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Knoxville's Urban Wilderness Featured

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A Legacy Parks Treasure
Knoxville Urban Wilderness, a recreational, cultural, and historic preservation initiative championed by Legacy Parks Foundation, incorporates 1,000-forested acres along downtown’s south waterfront. It creates an exceptional recreation and historic corridor inviting residents and visitors to experience the special character-defining assets of our city. With over 40 miles of multi-use trails, 10 parks, four civil war sites, incredible views, and unparalleled natural features, this unique area provides a premiere outdoor experience.

Just three miles from downtown, Knoxville's Urban Wilderness presents a unique urban playground for hikers, mountain bikers and trail runners! The first phase of the project, the South Loop Trails, are on the east end of the Urban Wilderness offering 42-miles of natural surface trails that connect five parks, neighborhoods, schools, and natural areas creating an unparalleled outdoor venue! The main 12.5-mile South Loop connects Ijams Nature Center, Forks of the River Wildlife Management Area, Anderson School Trails, William Hastie Natural Area, and Marie Myers Park. The main loop offers easy to moderate trails for all users and the approximately 30 miles of secondary trails accommodate users from beginner to advanced on dozens of trails of varying terrain.

Read about the ecosystems found in the Urban Wilderness in this excellent article on exploring urban ecology written by the Appalachian Son.

The vision for Knoxville's Urban Wilderness includes the addition of the Battlefield Loop in the western section which will provide an historic and recreational experience featuring three Civil War forts and a city park: the River Bluff; Fort Stanley; Fort Higley; Loghaven; and Fort Dickerson Park. We encourage you to help us make this vision a reality by becoming a Friend of Legacy Parks.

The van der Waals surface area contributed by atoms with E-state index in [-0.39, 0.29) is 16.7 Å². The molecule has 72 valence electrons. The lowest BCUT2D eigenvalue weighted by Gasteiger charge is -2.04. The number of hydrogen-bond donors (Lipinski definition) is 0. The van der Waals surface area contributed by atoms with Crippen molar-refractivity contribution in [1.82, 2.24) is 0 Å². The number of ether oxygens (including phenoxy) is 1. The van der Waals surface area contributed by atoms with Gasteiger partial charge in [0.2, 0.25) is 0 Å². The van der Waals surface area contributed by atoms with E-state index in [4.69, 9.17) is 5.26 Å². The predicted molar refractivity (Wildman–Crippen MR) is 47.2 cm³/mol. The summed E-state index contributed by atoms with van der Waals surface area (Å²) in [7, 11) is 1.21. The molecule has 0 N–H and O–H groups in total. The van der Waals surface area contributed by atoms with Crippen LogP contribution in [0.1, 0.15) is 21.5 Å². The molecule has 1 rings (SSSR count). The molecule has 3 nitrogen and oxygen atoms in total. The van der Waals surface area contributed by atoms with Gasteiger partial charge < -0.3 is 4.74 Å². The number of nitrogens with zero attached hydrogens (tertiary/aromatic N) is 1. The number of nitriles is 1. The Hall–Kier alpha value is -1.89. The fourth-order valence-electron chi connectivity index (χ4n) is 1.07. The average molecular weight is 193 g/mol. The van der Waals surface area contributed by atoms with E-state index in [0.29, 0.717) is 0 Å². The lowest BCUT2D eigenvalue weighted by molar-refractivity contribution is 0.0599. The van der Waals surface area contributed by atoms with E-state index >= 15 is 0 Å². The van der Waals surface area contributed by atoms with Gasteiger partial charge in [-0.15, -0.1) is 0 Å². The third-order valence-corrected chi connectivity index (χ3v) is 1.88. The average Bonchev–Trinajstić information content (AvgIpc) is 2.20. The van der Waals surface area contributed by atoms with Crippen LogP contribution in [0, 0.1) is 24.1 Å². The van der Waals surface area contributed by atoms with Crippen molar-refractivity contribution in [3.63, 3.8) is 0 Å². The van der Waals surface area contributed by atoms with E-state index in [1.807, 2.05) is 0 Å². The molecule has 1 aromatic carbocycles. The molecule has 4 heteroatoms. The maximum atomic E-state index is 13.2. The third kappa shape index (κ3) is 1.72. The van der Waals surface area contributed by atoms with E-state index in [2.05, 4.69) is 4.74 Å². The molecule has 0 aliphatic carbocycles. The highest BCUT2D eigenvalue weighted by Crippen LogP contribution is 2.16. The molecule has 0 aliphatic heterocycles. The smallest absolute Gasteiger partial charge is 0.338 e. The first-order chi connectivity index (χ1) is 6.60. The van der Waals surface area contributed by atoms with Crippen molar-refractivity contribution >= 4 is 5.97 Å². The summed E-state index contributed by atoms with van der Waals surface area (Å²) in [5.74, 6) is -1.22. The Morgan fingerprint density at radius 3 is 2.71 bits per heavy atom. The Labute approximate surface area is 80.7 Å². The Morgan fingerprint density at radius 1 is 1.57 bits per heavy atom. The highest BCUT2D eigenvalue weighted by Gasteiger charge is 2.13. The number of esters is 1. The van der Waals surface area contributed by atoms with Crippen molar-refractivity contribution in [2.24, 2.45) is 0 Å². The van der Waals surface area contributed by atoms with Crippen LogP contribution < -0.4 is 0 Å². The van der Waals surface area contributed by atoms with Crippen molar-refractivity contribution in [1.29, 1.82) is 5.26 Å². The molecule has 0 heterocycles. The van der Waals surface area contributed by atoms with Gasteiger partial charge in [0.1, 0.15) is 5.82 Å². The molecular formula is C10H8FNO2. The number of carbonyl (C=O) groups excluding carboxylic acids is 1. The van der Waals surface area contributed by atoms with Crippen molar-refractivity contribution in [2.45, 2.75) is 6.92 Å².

The recent acquisition of 100 acres, generously donated by the Wood Family to Legacy Parks Foundation, will provide a key connection between the existing parks and trails within the Urban Wilderness’ South Loop Trail System and South Doyle Middle School and its Outdoor Classroom. It will also connect additional neighborhoods into the system. The plans for the property call for a variety of trails and features, including a one-mile introductory mountain bike trail for riders of all ages, a skills/play area, 3.5 miles of mixed-use trails featuring two overlooks and three creek-crossing structures.

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Bikes, Kayaks, and SUP Rentals: Ijams Nature Center is partnered with River Sports Outfitters to offer seasonal bike rentals for use on the trails and greenway, and kayaks and standup paddleboards for the quarry.

View South Loop Map online

Download a printable pdf